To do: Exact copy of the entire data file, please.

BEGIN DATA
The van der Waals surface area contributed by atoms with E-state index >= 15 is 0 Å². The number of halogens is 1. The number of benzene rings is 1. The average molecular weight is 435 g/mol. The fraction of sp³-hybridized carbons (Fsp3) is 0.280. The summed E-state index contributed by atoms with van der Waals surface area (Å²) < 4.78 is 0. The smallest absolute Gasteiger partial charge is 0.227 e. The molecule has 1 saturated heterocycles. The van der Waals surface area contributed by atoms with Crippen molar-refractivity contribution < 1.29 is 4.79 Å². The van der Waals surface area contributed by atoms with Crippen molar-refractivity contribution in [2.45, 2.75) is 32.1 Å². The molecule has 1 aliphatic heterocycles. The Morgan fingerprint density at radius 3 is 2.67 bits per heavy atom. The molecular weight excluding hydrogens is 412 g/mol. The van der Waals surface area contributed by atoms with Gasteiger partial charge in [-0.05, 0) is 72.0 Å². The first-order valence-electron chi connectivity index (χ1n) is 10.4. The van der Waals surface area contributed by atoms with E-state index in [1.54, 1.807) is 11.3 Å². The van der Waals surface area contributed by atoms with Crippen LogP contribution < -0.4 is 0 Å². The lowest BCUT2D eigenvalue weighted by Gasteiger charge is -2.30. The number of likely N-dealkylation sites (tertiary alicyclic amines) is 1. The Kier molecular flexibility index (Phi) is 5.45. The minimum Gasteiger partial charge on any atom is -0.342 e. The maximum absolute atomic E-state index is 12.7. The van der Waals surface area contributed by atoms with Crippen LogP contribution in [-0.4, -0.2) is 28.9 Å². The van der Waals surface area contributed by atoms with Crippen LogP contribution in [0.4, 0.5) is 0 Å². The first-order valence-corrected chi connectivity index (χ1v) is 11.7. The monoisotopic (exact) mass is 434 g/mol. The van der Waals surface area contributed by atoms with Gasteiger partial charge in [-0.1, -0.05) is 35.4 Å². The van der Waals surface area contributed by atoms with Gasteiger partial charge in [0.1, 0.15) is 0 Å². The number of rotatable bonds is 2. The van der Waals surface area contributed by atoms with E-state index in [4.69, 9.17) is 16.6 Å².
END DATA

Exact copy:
The van der Waals surface area contributed by atoms with E-state index >= 15 is 0 Å². The number of halogens is 1. The number of benzene rings is 1. The average molecular weight is 435 g/mol. The fraction of sp³-hybridized carbons (Fsp3) is 0.280. The summed E-state index contributed by atoms with van der Waals surface area (Å²) < 4.78 is 0. The smallest absolute Gasteiger partial charge is 0.227 e. The molecule has 1 saturated heterocycles. The van der Waals surface area contributed by atoms with Crippen molar-refractivity contribution < 1.29 is 4.79 Å². The van der Waals surface area contributed by atoms with Crippen molar-refractivity contribution in [2.45, 2.75) is 32.1 Å². The molecule has 1 aliphatic heterocycles. The Morgan fingerprint density at radius 3 is 2.67 bits per heavy atom. The molecular weight excluding hydrogens is 412 g/mol. The van der Waals surface area contributed by atoms with Gasteiger partial charge in [-0.05, 0) is 72.0 Å². The first-order valence-electron chi connectivity index (χ1n) is 10.4. The van der Waals surface area contributed by atoms with E-state index in [1.54, 1.807) is 11.3 Å². The van der Waals surface area contributed by atoms with Crippen LogP contribution < -0.4 is 0 Å². The lowest BCUT2D eigenvalue weighted by Gasteiger charge is -2.30. The number of likely N-dealkylation sites (tertiary alicyclic amines) is 1. The Kier molecular flexibility index (Phi) is 5.45. The minimum Gasteiger partial charge on any atom is -0.342 e. The maximum absolute atomic E-state index is 12.7. The van der Waals surface area contributed by atoms with Crippen LogP contribution in [-0.4, -0.2) is 28.9 Å². The van der Waals surface area contributed by atoms with Crippen LogP contribution in [0.4, 0.5) is 0 Å². The first-order valence-corrected chi connectivity index (χ1v) is 11.7. The monoisotopic (exact) mass is 434 g/mol. The van der Waals surface area contributed by atoms with Gasteiger partial charge in [-0.1, -0.05) is 35.4 Å². The van der Waals surface area contributed by atoms with Gasteiger partial charge in [0.1, 0.15) is 0 Å². The number of rotatable bonds is 2. The van der Waals surface area contributed by atoms with E-state index in [4.69, 9.17) is 16.6 Å².